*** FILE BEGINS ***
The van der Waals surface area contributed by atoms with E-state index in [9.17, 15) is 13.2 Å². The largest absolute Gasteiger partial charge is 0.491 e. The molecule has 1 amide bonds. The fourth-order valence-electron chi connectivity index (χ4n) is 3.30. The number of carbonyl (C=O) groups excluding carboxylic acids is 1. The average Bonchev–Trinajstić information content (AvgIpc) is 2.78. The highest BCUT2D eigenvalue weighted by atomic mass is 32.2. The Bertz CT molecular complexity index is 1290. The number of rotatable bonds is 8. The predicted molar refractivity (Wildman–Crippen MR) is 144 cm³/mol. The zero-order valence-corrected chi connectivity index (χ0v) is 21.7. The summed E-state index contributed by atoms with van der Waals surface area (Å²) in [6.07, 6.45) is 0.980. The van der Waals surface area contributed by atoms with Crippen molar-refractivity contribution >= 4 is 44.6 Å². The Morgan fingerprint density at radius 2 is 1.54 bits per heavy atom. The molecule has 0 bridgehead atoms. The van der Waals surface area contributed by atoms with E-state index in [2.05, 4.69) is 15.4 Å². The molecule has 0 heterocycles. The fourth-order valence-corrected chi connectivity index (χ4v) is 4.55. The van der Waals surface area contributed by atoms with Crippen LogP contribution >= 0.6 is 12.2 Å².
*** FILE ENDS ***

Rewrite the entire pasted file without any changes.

The van der Waals surface area contributed by atoms with E-state index in [9.17, 15) is 13.2 Å². The largest absolute Gasteiger partial charge is 0.491 e. The molecule has 1 amide bonds. The fourth-order valence-electron chi connectivity index (χ4n) is 3.30. The number of carbonyl (C=O) groups excluding carboxylic acids is 1. The average Bonchev–Trinajstić information content (AvgIpc) is 2.78. The highest BCUT2D eigenvalue weighted by atomic mass is 32.2. The Bertz CT molecular complexity index is 1290. The number of rotatable bonds is 8. The predicted molar refractivity (Wildman–Crippen MR) is 144 cm³/mol. The zero-order valence-corrected chi connectivity index (χ0v) is 21.7. The summed E-state index contributed by atoms with van der Waals surface area (Å²) in [6.07, 6.45) is 0.980. The van der Waals surface area contributed by atoms with Crippen molar-refractivity contribution >= 4 is 44.6 Å². The Morgan fingerprint density at radius 2 is 1.54 bits per heavy atom. The molecule has 0 bridgehead atoms. The van der Waals surface area contributed by atoms with E-state index in [2.05, 4.69) is 15.4 Å². The molecule has 0 heterocycles. The fourth-order valence-corrected chi connectivity index (χ4v) is 4.55. The van der Waals surface area contributed by atoms with Crippen LogP contribution >= 0.6 is 12.2 Å².